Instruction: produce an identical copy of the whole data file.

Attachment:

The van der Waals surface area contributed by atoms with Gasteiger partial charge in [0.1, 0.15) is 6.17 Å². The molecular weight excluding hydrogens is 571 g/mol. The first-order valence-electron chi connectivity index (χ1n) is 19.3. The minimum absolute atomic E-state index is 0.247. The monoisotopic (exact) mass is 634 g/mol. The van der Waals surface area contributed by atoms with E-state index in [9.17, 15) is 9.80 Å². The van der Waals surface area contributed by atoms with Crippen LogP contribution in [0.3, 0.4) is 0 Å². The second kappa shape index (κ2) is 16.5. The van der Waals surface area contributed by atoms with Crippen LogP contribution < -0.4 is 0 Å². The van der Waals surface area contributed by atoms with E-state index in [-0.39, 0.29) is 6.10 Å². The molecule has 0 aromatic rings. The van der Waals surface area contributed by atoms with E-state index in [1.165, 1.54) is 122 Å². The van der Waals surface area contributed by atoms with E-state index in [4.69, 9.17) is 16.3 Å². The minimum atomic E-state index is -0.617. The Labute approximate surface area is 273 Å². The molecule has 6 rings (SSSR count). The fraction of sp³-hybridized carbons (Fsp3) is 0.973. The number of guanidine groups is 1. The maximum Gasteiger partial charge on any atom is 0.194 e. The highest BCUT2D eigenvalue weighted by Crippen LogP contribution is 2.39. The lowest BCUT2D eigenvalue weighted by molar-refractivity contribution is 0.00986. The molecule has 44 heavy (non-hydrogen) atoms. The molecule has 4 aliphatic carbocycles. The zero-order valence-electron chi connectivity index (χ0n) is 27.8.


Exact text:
The van der Waals surface area contributed by atoms with Gasteiger partial charge in [0.1, 0.15) is 6.17 Å². The molecular weight excluding hydrogens is 571 g/mol. The first-order valence-electron chi connectivity index (χ1n) is 19.3. The minimum absolute atomic E-state index is 0.247. The monoisotopic (exact) mass is 634 g/mol. The van der Waals surface area contributed by atoms with E-state index in [9.17, 15) is 9.80 Å². The van der Waals surface area contributed by atoms with Crippen LogP contribution in [0.3, 0.4) is 0 Å². The second kappa shape index (κ2) is 16.5. The van der Waals surface area contributed by atoms with Crippen LogP contribution < -0.4 is 0 Å². The van der Waals surface area contributed by atoms with E-state index in [-0.39, 0.29) is 6.10 Å². The molecule has 0 aromatic rings. The van der Waals surface area contributed by atoms with E-state index in [1.165, 1.54) is 122 Å². The van der Waals surface area contributed by atoms with E-state index in [4.69, 9.17) is 16.3 Å². The minimum atomic E-state index is -0.617. The Labute approximate surface area is 273 Å². The molecule has 6 rings (SSSR count). The fraction of sp³-hybridized carbons (Fsp3) is 0.973. The number of guanidine groups is 1. The maximum Gasteiger partial charge on any atom is 0.194 e. The highest BCUT2D eigenvalue weighted by Crippen LogP contribution is 2.39. The lowest BCUT2D eigenvalue weighted by molar-refractivity contribution is 0.00986. The molecule has 44 heavy (non-hydrogen) atoms. The molecule has 4 aliphatic carbocycles. The zero-order valence-electron chi connectivity index (χ0n) is 27.8.